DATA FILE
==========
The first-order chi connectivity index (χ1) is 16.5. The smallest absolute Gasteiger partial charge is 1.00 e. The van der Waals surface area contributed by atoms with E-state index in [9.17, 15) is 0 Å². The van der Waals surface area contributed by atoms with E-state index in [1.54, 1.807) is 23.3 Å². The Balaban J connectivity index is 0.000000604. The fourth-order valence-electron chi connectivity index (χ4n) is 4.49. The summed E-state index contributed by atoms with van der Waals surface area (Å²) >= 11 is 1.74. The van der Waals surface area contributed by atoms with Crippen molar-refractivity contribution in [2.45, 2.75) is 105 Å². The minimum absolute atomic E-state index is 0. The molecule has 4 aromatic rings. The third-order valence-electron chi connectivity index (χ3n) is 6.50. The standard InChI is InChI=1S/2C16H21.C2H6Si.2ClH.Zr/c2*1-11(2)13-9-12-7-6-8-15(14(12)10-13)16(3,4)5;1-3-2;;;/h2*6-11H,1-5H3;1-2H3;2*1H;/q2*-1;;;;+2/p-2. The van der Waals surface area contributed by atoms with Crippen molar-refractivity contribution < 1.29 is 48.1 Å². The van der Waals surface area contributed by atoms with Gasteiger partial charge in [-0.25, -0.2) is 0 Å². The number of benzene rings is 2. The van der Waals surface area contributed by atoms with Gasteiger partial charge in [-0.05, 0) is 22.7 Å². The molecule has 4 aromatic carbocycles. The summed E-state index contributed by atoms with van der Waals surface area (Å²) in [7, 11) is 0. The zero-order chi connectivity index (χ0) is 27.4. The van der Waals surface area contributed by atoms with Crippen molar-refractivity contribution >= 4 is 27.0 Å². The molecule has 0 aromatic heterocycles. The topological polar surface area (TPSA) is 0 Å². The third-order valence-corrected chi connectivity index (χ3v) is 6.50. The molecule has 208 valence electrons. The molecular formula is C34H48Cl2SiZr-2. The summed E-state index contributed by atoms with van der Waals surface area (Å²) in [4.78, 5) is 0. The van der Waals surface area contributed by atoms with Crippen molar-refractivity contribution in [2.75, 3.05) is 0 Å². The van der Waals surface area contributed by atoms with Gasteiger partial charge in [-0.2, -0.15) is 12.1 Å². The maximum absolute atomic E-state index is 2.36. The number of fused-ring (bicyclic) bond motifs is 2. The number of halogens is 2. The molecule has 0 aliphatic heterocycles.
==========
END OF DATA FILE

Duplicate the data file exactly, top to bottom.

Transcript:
The first-order chi connectivity index (χ1) is 16.5. The smallest absolute Gasteiger partial charge is 1.00 e. The van der Waals surface area contributed by atoms with E-state index in [9.17, 15) is 0 Å². The van der Waals surface area contributed by atoms with E-state index in [1.54, 1.807) is 23.3 Å². The Balaban J connectivity index is 0.000000604. The fourth-order valence-electron chi connectivity index (χ4n) is 4.49. The summed E-state index contributed by atoms with van der Waals surface area (Å²) >= 11 is 1.74. The van der Waals surface area contributed by atoms with Crippen molar-refractivity contribution in [2.45, 2.75) is 105 Å². The minimum absolute atomic E-state index is 0. The molecule has 4 aromatic rings. The third-order valence-electron chi connectivity index (χ3n) is 6.50. The standard InChI is InChI=1S/2C16H21.C2H6Si.2ClH.Zr/c2*1-11(2)13-9-12-7-6-8-15(14(12)10-13)16(3,4)5;1-3-2;;;/h2*6-11H,1-5H3;1-2H3;2*1H;/q2*-1;;;;+2/p-2. The van der Waals surface area contributed by atoms with Crippen molar-refractivity contribution < 1.29 is 48.1 Å². The van der Waals surface area contributed by atoms with Gasteiger partial charge in [-0.25, -0.2) is 0 Å². The number of benzene rings is 2. The van der Waals surface area contributed by atoms with Gasteiger partial charge in [-0.05, 0) is 22.7 Å². The molecule has 4 aromatic carbocycles. The summed E-state index contributed by atoms with van der Waals surface area (Å²) in [7, 11) is 0. The zero-order chi connectivity index (χ0) is 27.4. The van der Waals surface area contributed by atoms with Crippen molar-refractivity contribution >= 4 is 27.0 Å². The molecule has 0 aromatic heterocycles. The topological polar surface area (TPSA) is 0 Å². The third-order valence-corrected chi connectivity index (χ3v) is 6.50. The molecule has 208 valence electrons. The molecular formula is C34H48Cl2SiZr-2. The summed E-state index contributed by atoms with van der Waals surface area (Å²) in [4.78, 5) is 0. The van der Waals surface area contributed by atoms with Crippen molar-refractivity contribution in [2.75, 3.05) is 0 Å². The van der Waals surface area contributed by atoms with Gasteiger partial charge in [-0.2, -0.15) is 12.1 Å². The maximum absolute atomic E-state index is 2.36. The number of fused-ring (bicyclic) bond motifs is 2. The number of halogens is 2. The molecule has 0 aliphatic heterocycles.